• Rather than trying to get love, seek to give it, and give it lavishly. Be more interested in giving than receiving.

Satan’s encounter with Jesus in the desert shows us how love doesn’t work. Satan’s warped view of love makes it a “Me first” test and transaction. Jesus shows us that when we’re loved by God, we know we are cared for, we respectfully rest in that care without requiring special signs, and we’re more focused on giving love than getting it because our cups are overflowing with a strong assurance of our place in God’s heart.

Knowing we are loved is essential as we prepare ourselves for Easter.


  • Have you ever participated in a fast or some sort of special activity for Easter Preparation or Lent?
    • If so, please share your activity and how you found it meaningful.
    • If you haven’t, consider sharing your thoughts about what type of reflective activity might be meaningful to you.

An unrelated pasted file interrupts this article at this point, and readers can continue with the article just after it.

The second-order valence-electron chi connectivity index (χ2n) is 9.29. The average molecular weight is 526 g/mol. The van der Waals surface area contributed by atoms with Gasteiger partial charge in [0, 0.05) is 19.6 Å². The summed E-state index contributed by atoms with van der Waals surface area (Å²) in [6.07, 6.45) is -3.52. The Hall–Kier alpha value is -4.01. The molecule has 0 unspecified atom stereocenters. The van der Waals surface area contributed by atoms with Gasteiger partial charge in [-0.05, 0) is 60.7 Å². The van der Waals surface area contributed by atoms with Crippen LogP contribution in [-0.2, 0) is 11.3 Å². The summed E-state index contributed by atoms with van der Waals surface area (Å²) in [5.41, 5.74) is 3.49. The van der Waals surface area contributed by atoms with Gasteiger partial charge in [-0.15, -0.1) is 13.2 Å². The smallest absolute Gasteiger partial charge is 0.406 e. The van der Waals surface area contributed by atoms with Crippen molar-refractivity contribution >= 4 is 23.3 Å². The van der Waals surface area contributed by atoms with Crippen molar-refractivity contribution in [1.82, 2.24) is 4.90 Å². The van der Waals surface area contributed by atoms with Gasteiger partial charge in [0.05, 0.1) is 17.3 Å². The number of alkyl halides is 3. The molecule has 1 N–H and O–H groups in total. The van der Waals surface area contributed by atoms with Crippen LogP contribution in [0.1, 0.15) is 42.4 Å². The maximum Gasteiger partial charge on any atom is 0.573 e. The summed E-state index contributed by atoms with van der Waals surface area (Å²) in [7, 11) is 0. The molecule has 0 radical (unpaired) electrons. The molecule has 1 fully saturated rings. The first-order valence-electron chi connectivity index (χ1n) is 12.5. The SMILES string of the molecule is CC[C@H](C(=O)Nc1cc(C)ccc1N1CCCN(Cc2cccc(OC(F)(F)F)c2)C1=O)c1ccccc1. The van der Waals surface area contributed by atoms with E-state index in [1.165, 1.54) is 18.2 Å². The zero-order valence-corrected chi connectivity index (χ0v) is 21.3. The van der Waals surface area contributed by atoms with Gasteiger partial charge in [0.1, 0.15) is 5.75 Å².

• What ritual or discipline might serve as a devotional?
  • Have you ever faced a situation where you felt compelled to fix it (like “telling stones to become bread”), even if you knew it was beyond your control?
    • If so, share how you managed to move toward resting in God’s care and provision for you.

Psalm 32 talks about God’s instruction and how being in tune with it is like the bond between a horse and rider when the rider doesn’t have to rely on the bit and bridle to control the horse.

  • Can you think of a time when you felt in tune with God’s wisdom like that in dealing with life’s circumstances?
  • Why do you think that for us to be willing to give love, we first must know we are loved, especially by God?
  • How do you see the connection between vulnerability and love affecting our ability to express love?